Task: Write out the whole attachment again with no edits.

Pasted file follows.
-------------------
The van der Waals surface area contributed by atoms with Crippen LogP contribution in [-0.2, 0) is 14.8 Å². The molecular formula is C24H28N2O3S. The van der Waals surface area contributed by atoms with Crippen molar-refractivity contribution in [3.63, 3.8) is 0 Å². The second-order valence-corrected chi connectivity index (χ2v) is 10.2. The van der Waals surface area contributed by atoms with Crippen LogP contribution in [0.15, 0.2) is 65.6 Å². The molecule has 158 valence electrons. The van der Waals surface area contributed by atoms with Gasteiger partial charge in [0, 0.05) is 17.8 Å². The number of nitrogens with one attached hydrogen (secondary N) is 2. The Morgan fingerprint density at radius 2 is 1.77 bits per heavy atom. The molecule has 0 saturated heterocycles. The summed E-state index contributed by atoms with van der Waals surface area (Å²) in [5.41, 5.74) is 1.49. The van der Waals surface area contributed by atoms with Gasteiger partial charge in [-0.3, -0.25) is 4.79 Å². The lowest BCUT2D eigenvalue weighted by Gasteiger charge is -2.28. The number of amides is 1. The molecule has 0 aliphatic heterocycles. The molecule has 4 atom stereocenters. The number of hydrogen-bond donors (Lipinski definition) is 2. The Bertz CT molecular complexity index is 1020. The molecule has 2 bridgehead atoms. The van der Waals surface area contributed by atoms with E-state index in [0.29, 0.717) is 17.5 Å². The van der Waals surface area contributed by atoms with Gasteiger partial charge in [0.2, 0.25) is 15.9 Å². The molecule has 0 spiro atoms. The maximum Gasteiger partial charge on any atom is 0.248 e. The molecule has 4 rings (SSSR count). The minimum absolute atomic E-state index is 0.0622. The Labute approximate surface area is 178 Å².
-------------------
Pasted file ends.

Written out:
The van der Waals surface area contributed by atoms with Crippen LogP contribution in [-0.2, 0) is 14.8 Å². The molecular formula is C24H28N2O3S. The van der Waals surface area contributed by atoms with Crippen molar-refractivity contribution in [3.63, 3.8) is 0 Å². The second-order valence-corrected chi connectivity index (χ2v) is 10.2. The van der Waals surface area contributed by atoms with Crippen LogP contribution in [0.15, 0.2) is 65.6 Å². The molecule has 158 valence electrons. The van der Waals surface area contributed by atoms with Gasteiger partial charge in [0, 0.05) is 17.8 Å². The number of nitrogens with one attached hydrogen (secondary N) is 2. The Morgan fingerprint density at radius 2 is 1.77 bits per heavy atom. The molecule has 0 saturated heterocycles. The summed E-state index contributed by atoms with van der Waals surface area (Å²) in [5.41, 5.74) is 1.49. The van der Waals surface area contributed by atoms with Gasteiger partial charge in [-0.3, -0.25) is 4.79 Å². The lowest BCUT2D eigenvalue weighted by Gasteiger charge is -2.28. The number of amides is 1. The molecule has 0 aliphatic heterocycles. The molecule has 4 atom stereocenters. The number of hydrogen-bond donors (Lipinski definition) is 2. The Bertz CT molecular complexity index is 1020. The molecule has 2 bridgehead atoms. The van der Waals surface area contributed by atoms with E-state index in [0.29, 0.717) is 17.5 Å². The van der Waals surface area contributed by atoms with Gasteiger partial charge in [0.2, 0.25) is 15.9 Å². The molecule has 0 spiro atoms. The maximum Gasteiger partial charge on any atom is 0.248 e. The molecule has 4 rings (SSSR count). The minimum absolute atomic E-state index is 0.0622. The Labute approximate surface area is 178 Å².